Drinking More Water Reduces Repeat Urinary Tract Infections

Marcia Frellick

October 09, 2017

SAN DIEGO — Premenopausal women prone to urinary tract infections who drink less than 1.5 liters (about 6.25 cups) of water daily can halve the number of repeat infections they experience by increasing their intake of water by approximately 6 cups, a new randomized controlled study suggests.

It is likely that the number of infections decreases because frequent flushing means that the bacteria don't have time to attach in the bladder and that the concentration of bacteria is diminished, said Thomas Hooton, MD, clinical director of the division of infectious diseases at the University of Miami School of Medicine.

The 6-cup level was the only increase tested, he reported during a press conference here at IDWeek 2017.

Although only water was tested, other fluids would likely have the same result, Dr Hooton told Medscape Medical News. However, water has the benefit of adding no cost or calories, he explained.

He also suggested that the results would probably be the same in postmenopausal women.

Dr Hooton and his colleagues asessed 140 healthy premenopausal women who had experienced at least three urinary tract infections in the previous year and self-reported daily fluid intake below 1.5 liters. The 70 women in the intervention group were instructed to drink an additional 1.5 liters each day, whereas the 70 in the control group were instructed not to change their usual intake.

During the 1-year study period, the researchers followed the women with in-person visits and phone calls.

The average daily increase was 1.15 liters (about 5 cups) in the intervention group, for a daily total of 2.8 liters (12 cups). The average daily intake was 1.2 liters (5 cups) in the control group.

At 1 year, there were 48% fewer urinary tract infections in the intervention group than in the control group (1.6 vs 3.1; odds ratio, 0.52; 95% confidence interval, 0.46 - 0.60; < .0001).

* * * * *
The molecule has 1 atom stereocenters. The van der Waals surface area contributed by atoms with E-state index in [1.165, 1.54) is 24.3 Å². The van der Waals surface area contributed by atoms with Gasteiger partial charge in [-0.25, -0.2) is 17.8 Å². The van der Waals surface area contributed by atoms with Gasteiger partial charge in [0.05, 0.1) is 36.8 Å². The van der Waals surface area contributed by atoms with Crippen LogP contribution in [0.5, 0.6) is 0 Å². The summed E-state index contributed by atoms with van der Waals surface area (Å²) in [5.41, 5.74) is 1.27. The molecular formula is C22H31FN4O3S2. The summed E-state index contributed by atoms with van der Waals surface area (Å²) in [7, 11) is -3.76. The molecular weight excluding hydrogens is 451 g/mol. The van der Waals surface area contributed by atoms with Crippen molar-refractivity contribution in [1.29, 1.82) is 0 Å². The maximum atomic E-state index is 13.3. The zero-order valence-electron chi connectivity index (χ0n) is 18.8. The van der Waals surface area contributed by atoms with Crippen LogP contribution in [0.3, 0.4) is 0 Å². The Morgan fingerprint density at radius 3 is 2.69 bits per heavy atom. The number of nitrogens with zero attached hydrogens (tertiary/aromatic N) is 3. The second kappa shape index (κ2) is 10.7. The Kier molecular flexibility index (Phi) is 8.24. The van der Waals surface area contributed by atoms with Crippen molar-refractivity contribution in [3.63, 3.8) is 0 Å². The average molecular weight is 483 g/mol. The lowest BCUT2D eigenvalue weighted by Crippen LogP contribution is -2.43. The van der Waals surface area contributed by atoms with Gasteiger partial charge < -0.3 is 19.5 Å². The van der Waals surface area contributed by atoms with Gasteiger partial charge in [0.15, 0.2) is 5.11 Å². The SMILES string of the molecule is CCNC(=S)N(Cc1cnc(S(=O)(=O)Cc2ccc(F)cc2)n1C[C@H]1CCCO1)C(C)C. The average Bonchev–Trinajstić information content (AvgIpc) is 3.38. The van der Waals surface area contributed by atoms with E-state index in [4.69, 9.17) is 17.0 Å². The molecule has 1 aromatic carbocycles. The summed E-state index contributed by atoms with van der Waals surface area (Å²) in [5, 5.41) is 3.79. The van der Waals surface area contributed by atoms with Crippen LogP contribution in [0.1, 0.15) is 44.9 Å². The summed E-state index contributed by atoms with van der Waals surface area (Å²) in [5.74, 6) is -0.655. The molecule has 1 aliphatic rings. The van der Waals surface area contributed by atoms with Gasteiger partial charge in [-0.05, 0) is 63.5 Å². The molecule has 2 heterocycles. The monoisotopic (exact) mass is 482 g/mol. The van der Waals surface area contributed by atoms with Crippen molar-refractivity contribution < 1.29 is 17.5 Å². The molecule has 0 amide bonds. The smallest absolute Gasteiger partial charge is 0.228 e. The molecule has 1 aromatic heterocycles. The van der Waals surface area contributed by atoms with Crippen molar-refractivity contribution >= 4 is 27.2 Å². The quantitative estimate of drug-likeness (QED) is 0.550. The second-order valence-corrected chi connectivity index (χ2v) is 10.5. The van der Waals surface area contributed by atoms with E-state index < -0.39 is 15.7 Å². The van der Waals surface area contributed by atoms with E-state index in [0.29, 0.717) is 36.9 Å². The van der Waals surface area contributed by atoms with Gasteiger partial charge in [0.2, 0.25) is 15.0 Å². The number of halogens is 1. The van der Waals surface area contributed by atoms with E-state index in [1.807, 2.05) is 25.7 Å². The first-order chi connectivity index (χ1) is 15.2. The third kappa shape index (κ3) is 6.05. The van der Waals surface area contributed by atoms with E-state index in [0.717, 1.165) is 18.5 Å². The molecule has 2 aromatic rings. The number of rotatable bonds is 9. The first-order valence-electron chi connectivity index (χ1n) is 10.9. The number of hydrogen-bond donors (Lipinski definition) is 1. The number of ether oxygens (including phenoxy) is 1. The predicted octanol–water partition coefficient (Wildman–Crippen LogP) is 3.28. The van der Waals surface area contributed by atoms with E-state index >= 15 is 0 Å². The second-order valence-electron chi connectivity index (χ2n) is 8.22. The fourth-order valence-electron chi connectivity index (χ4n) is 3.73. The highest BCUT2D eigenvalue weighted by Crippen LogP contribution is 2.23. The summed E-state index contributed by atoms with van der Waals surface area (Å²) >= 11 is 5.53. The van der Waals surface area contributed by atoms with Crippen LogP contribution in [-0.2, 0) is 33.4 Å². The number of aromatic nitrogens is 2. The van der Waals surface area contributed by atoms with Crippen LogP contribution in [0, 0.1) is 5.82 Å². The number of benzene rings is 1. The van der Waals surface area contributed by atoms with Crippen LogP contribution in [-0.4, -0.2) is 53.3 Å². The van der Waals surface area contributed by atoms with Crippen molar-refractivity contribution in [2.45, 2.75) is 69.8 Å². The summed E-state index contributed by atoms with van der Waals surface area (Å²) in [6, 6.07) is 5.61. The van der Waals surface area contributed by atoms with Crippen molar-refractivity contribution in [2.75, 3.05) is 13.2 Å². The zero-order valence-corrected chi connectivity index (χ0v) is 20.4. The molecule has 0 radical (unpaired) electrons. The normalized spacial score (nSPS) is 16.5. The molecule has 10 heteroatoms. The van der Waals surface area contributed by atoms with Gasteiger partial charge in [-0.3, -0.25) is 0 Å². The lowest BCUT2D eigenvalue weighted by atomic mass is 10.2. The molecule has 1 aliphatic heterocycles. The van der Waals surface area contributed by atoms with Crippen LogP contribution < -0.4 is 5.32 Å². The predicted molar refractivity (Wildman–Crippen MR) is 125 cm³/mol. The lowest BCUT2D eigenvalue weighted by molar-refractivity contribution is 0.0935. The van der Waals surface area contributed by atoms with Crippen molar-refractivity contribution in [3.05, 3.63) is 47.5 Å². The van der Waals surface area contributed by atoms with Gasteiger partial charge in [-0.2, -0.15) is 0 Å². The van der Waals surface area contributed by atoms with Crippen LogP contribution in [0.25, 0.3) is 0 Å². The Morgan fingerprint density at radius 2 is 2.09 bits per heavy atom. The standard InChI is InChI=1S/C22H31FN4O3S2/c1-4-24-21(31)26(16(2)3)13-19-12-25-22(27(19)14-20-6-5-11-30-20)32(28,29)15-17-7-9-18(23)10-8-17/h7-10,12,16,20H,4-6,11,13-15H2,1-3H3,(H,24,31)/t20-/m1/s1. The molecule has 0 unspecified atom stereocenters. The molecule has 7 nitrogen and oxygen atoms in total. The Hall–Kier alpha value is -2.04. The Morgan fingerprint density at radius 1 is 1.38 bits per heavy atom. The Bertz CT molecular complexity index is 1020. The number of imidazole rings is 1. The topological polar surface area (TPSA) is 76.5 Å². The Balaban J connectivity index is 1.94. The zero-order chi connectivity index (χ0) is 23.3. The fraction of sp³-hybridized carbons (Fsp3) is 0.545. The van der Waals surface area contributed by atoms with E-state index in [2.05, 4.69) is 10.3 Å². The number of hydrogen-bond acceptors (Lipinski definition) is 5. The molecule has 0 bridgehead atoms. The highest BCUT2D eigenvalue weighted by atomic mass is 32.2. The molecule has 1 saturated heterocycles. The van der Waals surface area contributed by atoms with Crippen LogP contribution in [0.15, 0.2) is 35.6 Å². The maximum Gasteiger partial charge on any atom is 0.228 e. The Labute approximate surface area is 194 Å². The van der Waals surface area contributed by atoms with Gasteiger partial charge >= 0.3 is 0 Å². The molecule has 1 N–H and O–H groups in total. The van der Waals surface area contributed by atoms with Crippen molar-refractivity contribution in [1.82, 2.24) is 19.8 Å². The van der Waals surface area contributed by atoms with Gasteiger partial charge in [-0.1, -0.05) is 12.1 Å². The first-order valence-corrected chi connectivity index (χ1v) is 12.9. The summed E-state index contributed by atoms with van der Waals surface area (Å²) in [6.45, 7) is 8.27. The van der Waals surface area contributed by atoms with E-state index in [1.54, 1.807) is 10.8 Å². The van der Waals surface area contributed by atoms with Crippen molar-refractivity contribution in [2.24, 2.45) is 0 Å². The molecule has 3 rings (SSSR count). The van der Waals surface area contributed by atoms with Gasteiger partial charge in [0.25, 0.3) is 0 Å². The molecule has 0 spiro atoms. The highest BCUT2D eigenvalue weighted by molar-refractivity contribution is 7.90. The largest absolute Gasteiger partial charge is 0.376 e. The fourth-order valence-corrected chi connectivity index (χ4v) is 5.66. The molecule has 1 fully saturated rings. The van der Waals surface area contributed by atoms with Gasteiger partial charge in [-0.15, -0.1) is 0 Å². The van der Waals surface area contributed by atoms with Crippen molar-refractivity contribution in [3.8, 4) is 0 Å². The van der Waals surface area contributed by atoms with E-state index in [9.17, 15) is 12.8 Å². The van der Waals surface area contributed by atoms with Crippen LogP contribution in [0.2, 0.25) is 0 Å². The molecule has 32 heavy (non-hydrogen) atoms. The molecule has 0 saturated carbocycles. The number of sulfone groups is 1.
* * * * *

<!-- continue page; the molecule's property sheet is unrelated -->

In addition, the number of days to the first recurrent episode of acute uncomplicated cystitis was longer in the intervention group than in the control group (148 vs 93;= .0005), as was the average number of days between episodes (143 vs. 85; < .0001).

Fewer Infections, Fewer Antibiotics

There were 47% fewer courses of antibiotics in the intervention group than in the control group (1.8 vs 3.5; < .0001).

This reduction could have a worldwide impact, given the prevalence of urinary tract infections and the global increase in antibiotic resistance, Dr Hooten said.

Up to 60% of women will develop a urinary tract infection in their lifetime, and one in four women will have a repeat infection, according to the National Institute of Diabetes and Digestive and Kidney Diseases. And urinary tract infections lead to more than 10 million doctor visits a year, the National Kidney Foundation reports.

It makes intuitive sense and it validates a lot of the things we already do.

It is good to have a prospective trial backing a recommendation that can help such a common problem, said Sovrin Shah, MD, assistant professor of urology at the Icahn School of Medicine at Mount Sinai in New York City.

He said he sees three to five new patients a day with recurring urinary tract infections.

"As far as I know, I don't think we've had a really good trial that shows that this is helpful," he told Medscape Medical News. "It makes intuitive sense and it validates a lot of the things we already do."

Not a Solution for Everyone

But this easy solution might not work for everyone. For women with overactive bladder, increased water intake could exacerbate the urgency to urinate and increase urinary incontinence, Dr Hooton explained.

"The women in the study were very compliant, in general, but no doubt some women will be resistant," he said. However, "women with recurrent urinary tract infections are often highly motivated to try things," and many would find this approach "more attractive than taking antibiotics."

The study is supported by Danone Nutricia Research. Dr Hooton reports consulting for or serving on advisory boards for GSK, Achaogen, Ocean Spray, and Paratek; receiving travel reimbursement from Danone when he helped plan this study; and being a cofounder of Fimbrion Therapeutics, a start-up biotech company that is developing antimicrobial-sparing approaches to prevent urinary tract infections. Dr Shah disclosed no relevant financial relationships..

IDWeek 2017: Abstract LB-7. Presented October 5, 2017.

Follow Medscape on Twitter @Medscape and Marcia Frellick @mfrellick


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